AR in Education: Creating Interactive Learning Environments
September 9, 2016
AR in Education: Creating Interactive Learning Environments
Here at Blippar Education, we have an ambitious vision: to turn the world into an interactive learning environment.
When we say “interactive”, we really mean it. Rather than merely pushing information to users, we are also encouraging them to contribute content to our community and to share it with others. The word “environment” is equally deliberate: we’re creating a non-linear experience with multi-faceted, symbiotic contributors and consumers. But most importantly, we are really serious when we say “learning”. One of our core principles is what we call “Genuine Impact”: we believe that, when correctly applied, augmented reality and its related technologies can make the biggest impact on global education since the internet.
To explain why, let’s break down how Blippar is used in learning situations.
1. Blipps aid the visualisation process
First, augmented reality in education aids the visualisation process. As all teachers know well, visualisation is core to early understanding of what a problem involves. Think of early years mathematics, where fractions are often introduced through homemade apple pies -- or a soccer fan using bottles of ketchup to explain the offside rule!
We believe that visualisation is one of the best ways to learn, and that the most engaging way to visualise is augmented reality. Blippar Education’s first ever prototypes (see below) explained concepts like fractions, plans and elevations using 3D augmented reality models. Our next generation of prototypes brought the solar system into the classroom, with planets orbiting the students so they could visualise the science more easily.
2. Augmented Reality in education offers students the opportunity to experience concepts they otherwise couldn’t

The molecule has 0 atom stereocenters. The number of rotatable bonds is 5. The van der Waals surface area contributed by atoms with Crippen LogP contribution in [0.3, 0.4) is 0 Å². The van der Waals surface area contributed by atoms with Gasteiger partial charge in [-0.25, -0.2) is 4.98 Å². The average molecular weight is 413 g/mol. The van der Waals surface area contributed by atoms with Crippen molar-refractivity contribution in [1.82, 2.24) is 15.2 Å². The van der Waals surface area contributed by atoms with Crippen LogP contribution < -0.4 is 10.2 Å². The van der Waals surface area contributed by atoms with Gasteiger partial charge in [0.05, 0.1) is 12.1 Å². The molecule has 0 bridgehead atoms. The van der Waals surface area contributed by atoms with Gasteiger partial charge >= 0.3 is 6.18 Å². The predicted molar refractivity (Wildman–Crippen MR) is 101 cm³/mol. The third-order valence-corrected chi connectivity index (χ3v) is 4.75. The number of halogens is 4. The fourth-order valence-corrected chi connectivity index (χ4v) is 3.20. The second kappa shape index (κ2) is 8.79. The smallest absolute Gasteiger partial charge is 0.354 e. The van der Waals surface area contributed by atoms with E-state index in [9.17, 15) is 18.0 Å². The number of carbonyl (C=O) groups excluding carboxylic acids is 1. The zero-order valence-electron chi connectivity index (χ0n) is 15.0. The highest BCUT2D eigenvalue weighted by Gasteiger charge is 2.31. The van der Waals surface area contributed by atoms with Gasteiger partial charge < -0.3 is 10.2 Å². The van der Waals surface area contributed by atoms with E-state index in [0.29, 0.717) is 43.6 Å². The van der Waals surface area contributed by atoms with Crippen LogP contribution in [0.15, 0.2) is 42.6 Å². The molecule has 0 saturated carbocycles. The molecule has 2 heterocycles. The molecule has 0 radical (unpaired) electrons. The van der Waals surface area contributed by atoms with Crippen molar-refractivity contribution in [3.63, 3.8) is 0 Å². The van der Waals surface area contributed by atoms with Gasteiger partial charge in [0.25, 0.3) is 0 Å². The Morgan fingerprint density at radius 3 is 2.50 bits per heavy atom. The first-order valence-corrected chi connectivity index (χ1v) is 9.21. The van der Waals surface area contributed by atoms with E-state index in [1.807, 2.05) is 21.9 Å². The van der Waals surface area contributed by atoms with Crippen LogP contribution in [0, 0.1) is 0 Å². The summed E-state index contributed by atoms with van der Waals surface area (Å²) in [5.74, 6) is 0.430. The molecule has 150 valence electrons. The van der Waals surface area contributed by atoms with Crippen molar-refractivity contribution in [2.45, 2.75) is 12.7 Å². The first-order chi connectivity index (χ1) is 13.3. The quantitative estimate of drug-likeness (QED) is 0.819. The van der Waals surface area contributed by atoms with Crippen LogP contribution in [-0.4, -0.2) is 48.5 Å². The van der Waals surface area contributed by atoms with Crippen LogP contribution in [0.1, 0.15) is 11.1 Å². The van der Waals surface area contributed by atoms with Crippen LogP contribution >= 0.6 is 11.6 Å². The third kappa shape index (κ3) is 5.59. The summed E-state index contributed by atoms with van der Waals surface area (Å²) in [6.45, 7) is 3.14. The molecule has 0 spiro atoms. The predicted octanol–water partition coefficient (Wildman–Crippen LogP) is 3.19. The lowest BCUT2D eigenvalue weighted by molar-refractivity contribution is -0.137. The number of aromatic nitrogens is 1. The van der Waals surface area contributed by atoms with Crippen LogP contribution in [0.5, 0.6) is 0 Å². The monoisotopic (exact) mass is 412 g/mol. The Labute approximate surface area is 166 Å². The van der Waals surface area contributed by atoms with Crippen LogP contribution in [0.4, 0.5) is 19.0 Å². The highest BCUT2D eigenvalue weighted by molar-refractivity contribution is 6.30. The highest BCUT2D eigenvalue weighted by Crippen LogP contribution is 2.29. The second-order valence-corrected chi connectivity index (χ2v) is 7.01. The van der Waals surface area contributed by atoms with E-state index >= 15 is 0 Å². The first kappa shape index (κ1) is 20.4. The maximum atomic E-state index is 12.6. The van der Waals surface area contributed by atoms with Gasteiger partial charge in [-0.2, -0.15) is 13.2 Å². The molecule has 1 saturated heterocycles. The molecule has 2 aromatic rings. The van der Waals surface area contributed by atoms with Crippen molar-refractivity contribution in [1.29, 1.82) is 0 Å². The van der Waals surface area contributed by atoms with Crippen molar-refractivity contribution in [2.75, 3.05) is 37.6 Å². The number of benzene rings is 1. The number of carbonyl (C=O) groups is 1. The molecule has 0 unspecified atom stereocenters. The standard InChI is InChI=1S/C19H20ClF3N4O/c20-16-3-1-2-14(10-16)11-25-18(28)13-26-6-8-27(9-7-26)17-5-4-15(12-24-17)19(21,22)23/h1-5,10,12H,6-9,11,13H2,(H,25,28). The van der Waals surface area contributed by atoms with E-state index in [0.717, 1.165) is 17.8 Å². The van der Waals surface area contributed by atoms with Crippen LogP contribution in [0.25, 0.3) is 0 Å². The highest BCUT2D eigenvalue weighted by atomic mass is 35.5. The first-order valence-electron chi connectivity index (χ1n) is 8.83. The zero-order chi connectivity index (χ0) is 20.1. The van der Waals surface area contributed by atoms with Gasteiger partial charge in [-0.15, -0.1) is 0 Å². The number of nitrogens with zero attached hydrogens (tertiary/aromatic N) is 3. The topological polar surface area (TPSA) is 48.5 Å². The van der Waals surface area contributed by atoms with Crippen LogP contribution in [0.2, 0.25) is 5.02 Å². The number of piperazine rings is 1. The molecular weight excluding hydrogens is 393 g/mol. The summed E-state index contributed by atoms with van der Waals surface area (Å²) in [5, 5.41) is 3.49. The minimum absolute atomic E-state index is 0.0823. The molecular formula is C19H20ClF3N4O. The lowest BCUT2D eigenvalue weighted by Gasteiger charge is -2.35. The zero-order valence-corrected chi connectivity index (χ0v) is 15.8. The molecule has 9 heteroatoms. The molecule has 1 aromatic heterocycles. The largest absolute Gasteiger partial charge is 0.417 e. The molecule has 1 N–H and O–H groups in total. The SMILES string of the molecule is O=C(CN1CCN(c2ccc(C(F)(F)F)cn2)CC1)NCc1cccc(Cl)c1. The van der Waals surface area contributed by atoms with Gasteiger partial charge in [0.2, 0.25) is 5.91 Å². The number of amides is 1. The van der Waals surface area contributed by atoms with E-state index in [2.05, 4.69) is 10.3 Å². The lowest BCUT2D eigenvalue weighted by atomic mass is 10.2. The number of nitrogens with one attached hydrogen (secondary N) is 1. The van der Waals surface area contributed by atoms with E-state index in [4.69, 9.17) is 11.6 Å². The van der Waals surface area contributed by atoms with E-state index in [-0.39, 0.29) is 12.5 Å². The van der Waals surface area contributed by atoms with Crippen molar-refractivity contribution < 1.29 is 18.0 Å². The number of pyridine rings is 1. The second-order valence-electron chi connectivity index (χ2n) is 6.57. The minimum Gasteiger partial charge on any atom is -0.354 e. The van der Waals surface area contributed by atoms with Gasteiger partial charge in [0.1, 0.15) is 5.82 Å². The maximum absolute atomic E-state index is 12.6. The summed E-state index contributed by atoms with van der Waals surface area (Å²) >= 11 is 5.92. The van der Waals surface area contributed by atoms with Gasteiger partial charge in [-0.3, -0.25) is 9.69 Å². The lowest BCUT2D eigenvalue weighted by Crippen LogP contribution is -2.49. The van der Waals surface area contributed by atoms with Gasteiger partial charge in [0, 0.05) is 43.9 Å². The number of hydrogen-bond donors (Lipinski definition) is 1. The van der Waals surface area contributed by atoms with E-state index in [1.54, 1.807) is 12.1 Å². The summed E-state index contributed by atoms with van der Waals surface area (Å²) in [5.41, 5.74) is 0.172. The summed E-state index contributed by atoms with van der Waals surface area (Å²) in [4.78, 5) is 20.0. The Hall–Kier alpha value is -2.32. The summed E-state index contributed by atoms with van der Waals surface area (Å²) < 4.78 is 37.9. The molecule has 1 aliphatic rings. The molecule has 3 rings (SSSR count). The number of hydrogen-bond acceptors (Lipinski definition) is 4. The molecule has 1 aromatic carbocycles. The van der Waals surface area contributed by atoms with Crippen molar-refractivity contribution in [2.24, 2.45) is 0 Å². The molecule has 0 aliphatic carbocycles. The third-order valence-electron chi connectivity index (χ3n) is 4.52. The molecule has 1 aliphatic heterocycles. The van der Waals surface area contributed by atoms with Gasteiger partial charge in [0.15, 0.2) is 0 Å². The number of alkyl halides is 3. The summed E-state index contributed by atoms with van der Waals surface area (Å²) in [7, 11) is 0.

Second, augmented reality platforms like Blippar allow kids to experience concepts they couldn’t otherwise experience. We put this theory into action with our second generation of education prototypes, the Blippar Plant. Students can earn water and grow their plants every day by answering biology questions. The idea was inspired by a project that one of our team completed back in primary school: each child had to grow a real sunflower over the course of the semester, while the teacher taught a new aspect of plant science every day. Inspiring enthusiasm for STEM subjects - a very topical theme in education right now - is also at the heart of an R&D product we’re releasing soon, which allows children to experiment on chemicals and electronics in AR.
The hands-on nature of the experience of growing a plant or creating a chemical reaction is crucial to its pedagogical impact. However, it is not always possible, often for financial reasons, for schools to provide well-equipped gardens or science labs. Bringing digital into the real classroom through augmented reality in education is an effective way to bridge this gap.
3. Visual Discovery
Internally, we often talk about a spectrum of educational uses of Blippar, with traditional “AR” at one end and “visual discovery” at the other. Both implementations above - visualisation and otherwise impossible experiences - sit close to the pure AR end of the spectrum. They are triggered by “markers” like textbooks or materials. “Visual discovery” relies less on immersion and interactivity, and more on Blippar’s ability to recognise anything in the world and to surface contextual content to the user.